Tuesday, 13 January 2009

Indian Tourism

I've been looking at a report on Indian tourism on the Incredible India site and noticed a few interesting trends.

The basic conclusion I can derive from the report is that while tourism to India is on the upswing, it still accounts for only a minuscule percent of international tourism.

Here's a table of Foreign Tourist Arrivals (FTAs) between 1996-2008.

I can tell from the table above that foreign tourism decreased steadily from 1996 to 1998. We actually recorded a negative growth in '98 (-0.7%). While I'm unsure about the reason behind the '97 figures, the '98 ones could be due to the Indo-Pak nuclear tests and resulting tension. This does not, however, explain the gradual rise in tourism in 1999, when the Kargil conflict was in full swing.

Assuming, however, that war is the main reason for a drop in tourism, this would comfortably explain the negative growths in 2001 and 2002. '01 of course brought 9/11 along with it, and a corresponding drop in American tourism worldwide (Americans constitute a majority of the visitors to India). Dec '01 saw an attack on the Indian Parliament, leading to troop mobilisations on both sides of the Indo-Pak border, the resulting fear of a war leading to a negative growth in 2002. In fact, at -6%, '02 was our worst year ever in terms of growth, with -4.2% in 2001 close behind.

2003 saw a massive jump in tourism (14.3%) which was followed by the highest growth rate so far (26.8%) in 2004. The reasons for this could be mostly international feel good factors. A thaw in Indo-Pak relations...a booming stock market...a tourism centered media blitz...etc. The growth rate since then has been double digit constant at around 13-14%. It remains to be see what effect the recession and 26/11 has had on FTAs to India in 2008, but with the growth rate at 11% till June, it certainly can't have decreased much. A negative growth this year does not seem very likely, though a growth rate below 10% certainly seems possible.

Here's the monthly FTA table.

Nothing surprising here. Most FTAs happen in the winter months.

On the other hand, the revenue tables below show us that returns from tourism have been steadily increasing, but not in proportion to the increase in visitors. What this means is, foreign tourists are spending more in India than they did before.

We can observe from the tables above that the growth rates of foreign exchange earnings is far greater than the growth rates of foreign visits. Correspondingly, while the number of foreign visitors doubled from '96 (2.6 million) to '07 (5.08 million), the amount of foreign revenue earned has increased by a factor of 5, from 2.8 billion US dollars in '96 to 10.7 billion U.S dollars in 2007. This could mean that the tourism sector in India is getting more organised, and therefore attracting more serious spenders rather than budget travellers.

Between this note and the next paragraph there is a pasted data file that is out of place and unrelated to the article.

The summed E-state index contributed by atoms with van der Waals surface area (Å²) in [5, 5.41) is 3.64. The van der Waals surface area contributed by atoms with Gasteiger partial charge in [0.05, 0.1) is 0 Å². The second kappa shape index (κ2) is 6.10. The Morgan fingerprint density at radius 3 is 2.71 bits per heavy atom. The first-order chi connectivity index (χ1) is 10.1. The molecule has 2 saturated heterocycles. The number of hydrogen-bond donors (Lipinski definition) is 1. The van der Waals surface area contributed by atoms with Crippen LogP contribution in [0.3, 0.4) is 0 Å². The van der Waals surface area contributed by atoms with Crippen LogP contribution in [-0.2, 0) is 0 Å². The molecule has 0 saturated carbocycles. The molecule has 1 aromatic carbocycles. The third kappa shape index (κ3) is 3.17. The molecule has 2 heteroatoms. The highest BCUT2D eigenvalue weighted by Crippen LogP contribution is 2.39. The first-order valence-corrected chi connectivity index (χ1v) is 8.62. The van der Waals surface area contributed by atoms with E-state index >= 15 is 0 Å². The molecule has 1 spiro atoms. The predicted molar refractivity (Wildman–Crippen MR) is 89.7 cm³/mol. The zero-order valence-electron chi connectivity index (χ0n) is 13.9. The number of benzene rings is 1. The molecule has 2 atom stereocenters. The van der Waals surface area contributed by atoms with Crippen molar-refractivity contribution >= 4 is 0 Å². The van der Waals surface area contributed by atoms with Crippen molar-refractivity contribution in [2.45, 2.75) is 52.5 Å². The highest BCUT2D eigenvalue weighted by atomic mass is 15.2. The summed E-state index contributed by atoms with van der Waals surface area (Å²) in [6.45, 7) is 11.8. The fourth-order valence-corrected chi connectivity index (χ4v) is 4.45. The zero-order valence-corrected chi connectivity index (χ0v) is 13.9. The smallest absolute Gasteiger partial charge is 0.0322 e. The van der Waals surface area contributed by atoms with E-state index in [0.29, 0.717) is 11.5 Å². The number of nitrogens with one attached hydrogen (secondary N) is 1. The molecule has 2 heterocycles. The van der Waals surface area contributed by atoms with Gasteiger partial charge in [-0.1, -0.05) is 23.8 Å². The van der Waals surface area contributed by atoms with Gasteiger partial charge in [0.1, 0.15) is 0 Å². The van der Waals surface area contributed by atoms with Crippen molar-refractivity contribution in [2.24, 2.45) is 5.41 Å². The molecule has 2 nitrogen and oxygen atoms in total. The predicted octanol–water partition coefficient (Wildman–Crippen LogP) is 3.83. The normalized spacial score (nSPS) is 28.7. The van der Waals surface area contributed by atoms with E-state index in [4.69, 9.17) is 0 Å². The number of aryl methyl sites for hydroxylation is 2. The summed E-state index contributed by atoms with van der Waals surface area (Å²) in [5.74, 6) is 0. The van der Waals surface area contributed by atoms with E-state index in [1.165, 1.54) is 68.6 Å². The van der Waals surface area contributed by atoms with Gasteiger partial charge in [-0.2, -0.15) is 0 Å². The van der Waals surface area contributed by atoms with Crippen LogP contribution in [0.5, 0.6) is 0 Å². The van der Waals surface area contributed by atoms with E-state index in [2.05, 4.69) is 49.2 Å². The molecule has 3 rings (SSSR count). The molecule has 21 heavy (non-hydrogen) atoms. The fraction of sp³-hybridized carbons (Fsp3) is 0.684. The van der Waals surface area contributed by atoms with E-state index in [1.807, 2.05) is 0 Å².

Looking at the table for source countries of FTAs, we can see that the U.S and U.K together make up over 30% of all arrivals in 2007, which is the most recent year for which we have full data.

Looking now at Indian outbound visits below, it's clear that these have also been increasing steadily between '04 and '07, with a jump in '04.

Though we seem to have more outgoing than incoming visits, it's unclear how many of our visits abroad are for business and how many for pleasure, though they seem to have almost tripled since '96.

And the growth rate figures for domestic tourism below look equally steady, though a lot more in number. We had almost 4 times as many domestic tourists in 2007 as we did in 1996. Again, I 'm not sure how they differentiated these from business visits.

The states preferred by foreign tourists makes for interesting reading.

Nothing surprising about the top 5. It's obvious that Delhi would be up there first. Most tourists do see the Taj Mahal. Mumbai, which is also a must see, is the main reason Maharashtra is up there. Tamil Nadu has done a lot of advertising aimed at tourists in the recent past. U.P is up there almost solely because of the Himalayas. Rajasthan is part of the tourist triangle.

I suspect West Bengal, AP and Karnataka are up there more because of their capital cities than anything else. But the surprises for me are Goa and Kerala, which I thought attracted more foreign tourists. I guess with Goa being so small, visitors there get the perception that there are more tourists there than there really are.

Now comes the bad news, the saddest part of the report. In 2007, India accounted for only 0.56 of world tourism, and only 2.76 of tourism in the Asia Pacific region, inspite of being the 7th largest country in the world.

The top 10 countries in terms of tourism in 2007 are listed in the table below.


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